Suboptimal functioning of the basal ganglia is implicated in attention-deficit/hyperactivity disorder (ADHD). These structures are important to the acquisition of associative knowledge, leading some to theorize that associative learning deficits might be expected, despite the fact that most extant research in ADHD has focused on effortful control. We present 2 studies that examined the acquisition of explicit rule-based (RB) and associative information integration (II) category learning among school-age children with ADHD.Method and Results:
In Study 1, we found deficits in both RB and II category learning tasks among children with ADHD (n = 81) versus controls (n = 42). Children with ADHD tended to sort by the more salient but irrelevant dimension (in the RB paradigm) and were unable to acquire a consistent sorting strategy (in the II paradigm). To disentangle whether the deficit was localized to II category learning versus a generalized inability to consider more than 1 stimulus dimension, in Study 2 children completed a conjunctive RB paradigm that required consideration of 2 stimulus dimensions. Children with ADHD (n = 50) continued to underperform controls (n = 33).Conclusions:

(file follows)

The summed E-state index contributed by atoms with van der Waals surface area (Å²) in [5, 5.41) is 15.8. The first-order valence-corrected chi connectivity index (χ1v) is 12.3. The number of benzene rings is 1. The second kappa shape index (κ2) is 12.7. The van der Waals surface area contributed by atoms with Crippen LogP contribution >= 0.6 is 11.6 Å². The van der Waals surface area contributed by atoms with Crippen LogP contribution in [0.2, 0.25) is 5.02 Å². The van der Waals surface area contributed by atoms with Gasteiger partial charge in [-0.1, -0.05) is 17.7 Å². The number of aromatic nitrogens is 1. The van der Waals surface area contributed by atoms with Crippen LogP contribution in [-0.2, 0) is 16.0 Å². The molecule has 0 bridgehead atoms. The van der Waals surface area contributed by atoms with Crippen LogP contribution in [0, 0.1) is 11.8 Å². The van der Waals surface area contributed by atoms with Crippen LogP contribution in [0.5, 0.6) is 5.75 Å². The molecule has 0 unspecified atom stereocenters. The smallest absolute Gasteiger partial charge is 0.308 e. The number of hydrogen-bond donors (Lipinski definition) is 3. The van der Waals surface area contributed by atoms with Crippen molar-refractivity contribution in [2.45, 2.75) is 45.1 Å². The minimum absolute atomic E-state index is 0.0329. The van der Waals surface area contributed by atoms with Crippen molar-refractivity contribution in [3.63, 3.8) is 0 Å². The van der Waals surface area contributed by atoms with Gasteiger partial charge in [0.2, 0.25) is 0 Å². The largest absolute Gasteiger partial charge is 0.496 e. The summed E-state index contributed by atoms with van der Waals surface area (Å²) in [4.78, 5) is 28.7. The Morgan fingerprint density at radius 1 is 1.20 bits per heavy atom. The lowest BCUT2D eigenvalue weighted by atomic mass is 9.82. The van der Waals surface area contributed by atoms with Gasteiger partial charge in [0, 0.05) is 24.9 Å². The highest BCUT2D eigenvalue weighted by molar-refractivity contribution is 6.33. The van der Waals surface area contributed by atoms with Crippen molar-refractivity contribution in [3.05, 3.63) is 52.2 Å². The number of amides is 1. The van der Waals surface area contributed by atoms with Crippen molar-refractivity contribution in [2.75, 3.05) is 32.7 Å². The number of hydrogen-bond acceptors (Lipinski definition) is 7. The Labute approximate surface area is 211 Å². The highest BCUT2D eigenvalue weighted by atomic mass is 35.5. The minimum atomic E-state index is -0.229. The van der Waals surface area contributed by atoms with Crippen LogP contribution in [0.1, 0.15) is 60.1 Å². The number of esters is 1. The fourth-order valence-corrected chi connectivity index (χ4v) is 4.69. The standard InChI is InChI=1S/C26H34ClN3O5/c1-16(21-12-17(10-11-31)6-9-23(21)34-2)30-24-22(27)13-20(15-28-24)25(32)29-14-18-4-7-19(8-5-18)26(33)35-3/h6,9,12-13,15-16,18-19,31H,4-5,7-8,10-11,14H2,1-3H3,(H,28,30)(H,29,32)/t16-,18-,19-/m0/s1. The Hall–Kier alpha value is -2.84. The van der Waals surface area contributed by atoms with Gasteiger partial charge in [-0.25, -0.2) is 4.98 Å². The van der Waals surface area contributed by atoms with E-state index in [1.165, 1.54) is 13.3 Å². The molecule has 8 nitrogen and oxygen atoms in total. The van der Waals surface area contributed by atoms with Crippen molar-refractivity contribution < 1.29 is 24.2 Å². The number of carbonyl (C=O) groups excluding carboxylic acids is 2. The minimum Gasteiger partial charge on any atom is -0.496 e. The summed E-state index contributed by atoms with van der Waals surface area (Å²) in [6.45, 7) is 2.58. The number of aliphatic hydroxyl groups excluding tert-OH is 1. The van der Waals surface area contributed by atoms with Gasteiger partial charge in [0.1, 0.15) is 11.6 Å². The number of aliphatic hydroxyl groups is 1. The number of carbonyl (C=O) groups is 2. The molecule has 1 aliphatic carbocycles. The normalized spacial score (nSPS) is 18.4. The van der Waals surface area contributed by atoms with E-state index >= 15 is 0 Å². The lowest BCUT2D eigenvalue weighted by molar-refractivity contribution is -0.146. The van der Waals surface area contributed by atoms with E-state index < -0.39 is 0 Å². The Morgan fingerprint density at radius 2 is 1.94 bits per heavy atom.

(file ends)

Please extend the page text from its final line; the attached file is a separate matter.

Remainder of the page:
Results provide partial support for neurocognitive developmental theories of ADHD that suggest that associative learning deficits should be found, and highlight the importance of using analytic approaches that go beyond asking whether an ADHD-related deficit exists to why such deficits exist.